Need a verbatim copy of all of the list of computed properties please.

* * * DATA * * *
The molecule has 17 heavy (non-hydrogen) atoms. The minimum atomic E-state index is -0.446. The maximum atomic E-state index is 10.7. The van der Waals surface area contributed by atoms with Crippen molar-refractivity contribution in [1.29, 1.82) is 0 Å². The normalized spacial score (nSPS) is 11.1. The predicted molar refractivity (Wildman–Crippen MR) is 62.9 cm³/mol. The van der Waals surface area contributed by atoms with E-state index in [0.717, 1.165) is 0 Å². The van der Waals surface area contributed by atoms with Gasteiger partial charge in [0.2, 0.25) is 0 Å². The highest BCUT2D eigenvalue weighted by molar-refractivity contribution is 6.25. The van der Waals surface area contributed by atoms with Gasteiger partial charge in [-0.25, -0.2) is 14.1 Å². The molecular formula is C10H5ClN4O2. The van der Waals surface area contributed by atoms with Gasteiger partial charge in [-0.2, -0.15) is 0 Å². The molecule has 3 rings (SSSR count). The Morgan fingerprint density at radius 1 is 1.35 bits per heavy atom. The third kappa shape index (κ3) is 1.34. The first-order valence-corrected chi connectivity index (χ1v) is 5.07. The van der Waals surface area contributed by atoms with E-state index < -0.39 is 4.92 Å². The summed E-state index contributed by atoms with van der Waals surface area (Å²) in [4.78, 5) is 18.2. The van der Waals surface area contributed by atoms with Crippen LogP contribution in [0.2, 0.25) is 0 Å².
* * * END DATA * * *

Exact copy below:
The molecule has 17 heavy (non-hydrogen) atoms. The minimum atomic E-state index is -0.446. The maximum atomic E-state index is 10.7. The van der Waals surface area contributed by atoms with Crippen molar-refractivity contribution in [1.29, 1.82) is 0 Å². The normalized spacial score (nSPS) is 11.1. The predicted molar refractivity (Wildman–Crippen MR) is 62.9 cm³/mol. The van der Waals surface area contributed by atoms with E-state index in [0.717, 1.165) is 0 Å². The van der Waals surface area contributed by atoms with Gasteiger partial charge in [0.2, 0.25) is 0 Å². The highest BCUT2D eigenvalue weighted by molar-refractivity contribution is 6.25. The van der Waals surface area contributed by atoms with Gasteiger partial charge in [-0.25, -0.2) is 14.1 Å². The molecular formula is C10H5ClN4O2. The van der Waals surface area contributed by atoms with Gasteiger partial charge in [-0.2, -0.15) is 0 Å². The molecule has 3 rings (SSSR count). The Morgan fingerprint density at radius 1 is 1.35 bits per heavy atom. The third kappa shape index (κ3) is 1.34. The first-order valence-corrected chi connectivity index (χ1v) is 5.07. The van der Waals surface area contributed by atoms with E-state index < -0.39 is 4.92 Å². The summed E-state index contributed by atoms with van der Waals surface area (Å²) in [4.78, 5) is 18.2. The van der Waals surface area contributed by atoms with Crippen LogP contribution in [0.2, 0.25) is 0 Å².